Nutritional Value of Mushrooms


Mushrooms are fungi, which are so distinct in nature they are classified as their own kingdom – separate from plants or animals. While commonly placed in the vegetable category for dietary recommendations, mushrooms are, however, not a vegetable based on their cellular organization and composition such as chitin and ergosterol.
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Our nutritional data analyses take place in certified laboratory. Moreover, a lot of other nutrients and vitamins are analyzed in the universities we cooperate.

Mushrooms are a good source of B vitamins, including riboflavin, niacin, and pantothenic acid, which help to provide energy by breaking down proteins, fats and carbohydrates2. B vitamins also play an important role in the nervous system.

Pantothenic acid helps with the production of hormones and also plays an important role in the nervous system2.

Riboflavin helps maintain healthy red blood cells2.

Niacin promotes healthy skin and makes sure the digestive and nervous systems function properly2.


Mushrooms are also a source of important minerals:

Selenium is a mineral that works as an antioxidant to protect body cells from damage that might lead to heart disease, some cancers and other diseases of aging2. It also has been found to be important for the immune system and fertility in men3. Many foods of animal origin and grains are good sources of selenium, but mushrooms are among the richest sources of selenium in the produce aisle and provide 8-22 mcg per serving4. This is good news for vegetarians, whose sources of selenium are limited.

Ergothioneine is a naturally occurring antioxidant that also may help protect the body’s cells. Mushrooms provide 2.8-4.9 mg of ergothioneine per serving of mushrooms.

Copper helps make red blood cells, which carry oxygen throughout the body. Copper also helps keep bones and nerves healthy2.

Potassium is an important mineral many people do not get enough of. It aids in the maintenance of normal fluid and mineral balance, which helps control blood pressure. It also plays a role in making sure nerves and muscles, including the heart, function properly2. Mushrooms have 98-376 mg of potassium per 84 gram serving, which is 3-11 percent of the Daily Value4.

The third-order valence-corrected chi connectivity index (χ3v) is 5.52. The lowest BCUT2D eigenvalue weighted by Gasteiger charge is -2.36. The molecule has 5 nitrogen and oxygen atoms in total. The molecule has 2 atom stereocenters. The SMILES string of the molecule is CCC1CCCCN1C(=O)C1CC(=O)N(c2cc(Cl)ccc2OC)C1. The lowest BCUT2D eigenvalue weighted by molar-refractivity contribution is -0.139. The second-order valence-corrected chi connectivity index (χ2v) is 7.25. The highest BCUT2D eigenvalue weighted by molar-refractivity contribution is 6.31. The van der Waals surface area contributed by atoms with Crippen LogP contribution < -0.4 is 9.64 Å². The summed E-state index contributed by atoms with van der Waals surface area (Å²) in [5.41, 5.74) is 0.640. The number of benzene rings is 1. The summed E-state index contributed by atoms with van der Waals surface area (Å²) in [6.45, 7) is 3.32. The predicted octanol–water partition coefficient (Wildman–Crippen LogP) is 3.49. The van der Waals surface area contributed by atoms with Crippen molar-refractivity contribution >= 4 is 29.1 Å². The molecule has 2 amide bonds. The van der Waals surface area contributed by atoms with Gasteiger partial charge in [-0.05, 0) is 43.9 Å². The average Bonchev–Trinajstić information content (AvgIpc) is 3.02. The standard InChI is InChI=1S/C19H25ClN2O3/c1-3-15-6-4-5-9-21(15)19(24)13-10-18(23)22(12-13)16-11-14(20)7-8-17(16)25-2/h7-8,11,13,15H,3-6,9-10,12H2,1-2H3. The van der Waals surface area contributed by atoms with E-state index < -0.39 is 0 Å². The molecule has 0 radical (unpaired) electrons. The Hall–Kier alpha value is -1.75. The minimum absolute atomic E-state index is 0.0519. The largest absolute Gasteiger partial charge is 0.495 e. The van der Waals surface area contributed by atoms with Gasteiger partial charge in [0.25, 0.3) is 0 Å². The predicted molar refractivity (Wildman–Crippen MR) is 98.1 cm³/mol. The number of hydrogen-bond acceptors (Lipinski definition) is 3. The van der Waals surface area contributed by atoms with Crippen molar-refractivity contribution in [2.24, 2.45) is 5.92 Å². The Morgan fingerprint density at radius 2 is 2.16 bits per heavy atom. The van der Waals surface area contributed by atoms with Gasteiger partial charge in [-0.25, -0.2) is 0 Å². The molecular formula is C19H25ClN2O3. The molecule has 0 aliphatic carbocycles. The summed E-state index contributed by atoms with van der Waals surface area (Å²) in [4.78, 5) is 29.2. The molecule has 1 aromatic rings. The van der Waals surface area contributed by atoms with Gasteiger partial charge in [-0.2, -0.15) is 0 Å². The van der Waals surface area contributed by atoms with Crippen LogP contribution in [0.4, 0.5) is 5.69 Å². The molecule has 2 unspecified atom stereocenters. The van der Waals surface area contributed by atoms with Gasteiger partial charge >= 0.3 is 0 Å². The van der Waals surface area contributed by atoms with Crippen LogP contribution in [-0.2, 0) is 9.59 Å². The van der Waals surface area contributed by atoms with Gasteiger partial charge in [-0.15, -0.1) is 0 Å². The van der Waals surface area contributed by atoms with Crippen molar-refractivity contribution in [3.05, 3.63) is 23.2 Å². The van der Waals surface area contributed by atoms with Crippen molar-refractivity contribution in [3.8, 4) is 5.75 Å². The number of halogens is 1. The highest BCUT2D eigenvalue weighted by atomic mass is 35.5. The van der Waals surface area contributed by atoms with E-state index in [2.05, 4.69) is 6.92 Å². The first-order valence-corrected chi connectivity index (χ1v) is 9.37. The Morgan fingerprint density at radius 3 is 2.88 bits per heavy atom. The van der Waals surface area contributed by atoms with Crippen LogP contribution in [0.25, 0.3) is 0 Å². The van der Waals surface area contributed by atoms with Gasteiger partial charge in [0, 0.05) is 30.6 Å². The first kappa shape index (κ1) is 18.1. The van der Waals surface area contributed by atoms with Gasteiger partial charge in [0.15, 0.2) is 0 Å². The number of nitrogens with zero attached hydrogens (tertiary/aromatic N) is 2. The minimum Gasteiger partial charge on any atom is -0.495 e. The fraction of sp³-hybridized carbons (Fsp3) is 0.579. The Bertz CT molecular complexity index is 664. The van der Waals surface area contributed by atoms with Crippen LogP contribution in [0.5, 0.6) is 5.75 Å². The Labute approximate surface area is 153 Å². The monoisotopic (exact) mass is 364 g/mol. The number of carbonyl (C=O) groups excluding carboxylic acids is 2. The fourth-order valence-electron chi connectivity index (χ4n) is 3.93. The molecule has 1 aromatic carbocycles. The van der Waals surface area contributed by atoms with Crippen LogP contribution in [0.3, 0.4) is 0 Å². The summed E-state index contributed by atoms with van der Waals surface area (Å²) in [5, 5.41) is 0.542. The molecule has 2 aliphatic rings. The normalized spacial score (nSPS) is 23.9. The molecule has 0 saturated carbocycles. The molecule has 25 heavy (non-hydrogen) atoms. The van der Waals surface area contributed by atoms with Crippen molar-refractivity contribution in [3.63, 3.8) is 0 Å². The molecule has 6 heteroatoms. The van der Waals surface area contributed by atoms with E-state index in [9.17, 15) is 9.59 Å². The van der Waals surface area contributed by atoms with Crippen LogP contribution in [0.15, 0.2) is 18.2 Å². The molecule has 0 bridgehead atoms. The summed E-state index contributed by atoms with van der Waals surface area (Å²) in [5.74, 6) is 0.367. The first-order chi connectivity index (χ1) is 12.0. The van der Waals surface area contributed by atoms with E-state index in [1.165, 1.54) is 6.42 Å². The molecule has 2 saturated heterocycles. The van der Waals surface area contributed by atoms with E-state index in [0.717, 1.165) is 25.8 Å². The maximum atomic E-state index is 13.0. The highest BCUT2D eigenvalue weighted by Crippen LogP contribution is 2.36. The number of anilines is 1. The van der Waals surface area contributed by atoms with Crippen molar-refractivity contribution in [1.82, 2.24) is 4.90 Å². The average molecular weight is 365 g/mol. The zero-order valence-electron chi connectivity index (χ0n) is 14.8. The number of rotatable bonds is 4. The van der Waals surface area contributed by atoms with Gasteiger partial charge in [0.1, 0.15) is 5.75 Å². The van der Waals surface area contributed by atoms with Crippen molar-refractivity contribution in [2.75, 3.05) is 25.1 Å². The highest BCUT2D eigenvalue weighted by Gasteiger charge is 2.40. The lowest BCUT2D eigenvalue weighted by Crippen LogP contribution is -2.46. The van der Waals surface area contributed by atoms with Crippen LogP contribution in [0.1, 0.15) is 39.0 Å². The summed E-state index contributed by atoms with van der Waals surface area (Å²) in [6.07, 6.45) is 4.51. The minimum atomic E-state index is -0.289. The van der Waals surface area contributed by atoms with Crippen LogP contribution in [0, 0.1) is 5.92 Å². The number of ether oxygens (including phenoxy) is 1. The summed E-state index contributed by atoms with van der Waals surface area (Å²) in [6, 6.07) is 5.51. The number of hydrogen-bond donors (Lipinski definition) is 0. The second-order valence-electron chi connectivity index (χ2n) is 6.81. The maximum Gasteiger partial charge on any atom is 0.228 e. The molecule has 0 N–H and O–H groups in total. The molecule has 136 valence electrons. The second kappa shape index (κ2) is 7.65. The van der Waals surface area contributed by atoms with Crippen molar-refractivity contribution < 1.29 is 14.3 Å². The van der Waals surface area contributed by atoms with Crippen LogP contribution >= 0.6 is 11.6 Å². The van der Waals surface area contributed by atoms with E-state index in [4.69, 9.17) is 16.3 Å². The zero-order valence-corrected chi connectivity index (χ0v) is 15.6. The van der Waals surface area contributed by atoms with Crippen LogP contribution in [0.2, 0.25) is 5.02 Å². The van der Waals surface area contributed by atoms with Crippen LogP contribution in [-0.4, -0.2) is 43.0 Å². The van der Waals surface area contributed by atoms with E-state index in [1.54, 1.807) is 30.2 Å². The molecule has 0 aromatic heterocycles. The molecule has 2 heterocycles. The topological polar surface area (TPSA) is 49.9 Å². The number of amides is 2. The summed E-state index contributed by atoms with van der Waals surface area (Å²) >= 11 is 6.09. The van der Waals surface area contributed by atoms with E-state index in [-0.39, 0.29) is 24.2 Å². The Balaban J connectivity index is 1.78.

Beta-glucans, found in numerous mushroom species, have shown marked immunity-stimulating effects, contribute to resistance against allergies and may also participate in physiological processes related to the metabolism of fats and sugars in the human body. The beta-glucans contained in oyster, shiitake and split gill mushrooms are considered to be the most effective6.



Antioxidants and Immunity
Mushrooms are the leading source of the essential antioxidant selenium in the produce aisle. Antioxidants, like selenium, protect body cells from damage that might lead to chronic diseases. They help to strengthen the immune system, as well2. In addition, mushrooms provide ergothioneine, a naturally occurring antioxidant that may help protect the body’s cells.


Weight Management/Satiety
Mushrooms are hearty and filling. Preliminary research suggests increasing intake of low-energy-density foods (meaning few calories given the volume of food), specifically mushrooms, in place of high-energy-density foods, like lean ground beef, can be an effective method for reducing daily energy and fat intake while still feeling full and satiated after the meal7.



Mushrooms and vitamin D
Numerous scientific studies demonstrated the crucial role of vitamin D in human health since its absence is associated with osteoporosis, cardiovascular disease, diabetes, hypertension, multiple sclerosis, rheumatoid arthritis, tumor appearance, autoimmune disorders etc. Vitamin’s D deficiency is epidemic and constitutes a global health problem, which is mainly attributed to limited exposure to sunlight and consumption of food with low pertinent content.

Mushrooms are the only non-animal source of vitamin D, and they are also rich in several other essential constituents like β-glucans and antioxidants. Fungal cell walls contain ergosterol which is transformed through UV irradiation to ergocalciferol (vitamin D2); hence, mushroom consumption could replace vitamin D intake usually accomplished by food supplements or pills. The mushroom cultivation process is a controlled bioconversion (solid state fermentation) of a wide range of agricultural residues and agro-industrial by-products to edible biomass with high nutritional value. Of significant interest are recent research findings of this proposal’s participants, demonstrating that the composition of cultivation substrates exerts a significant effect on mushroom’s content in bioactive compounds.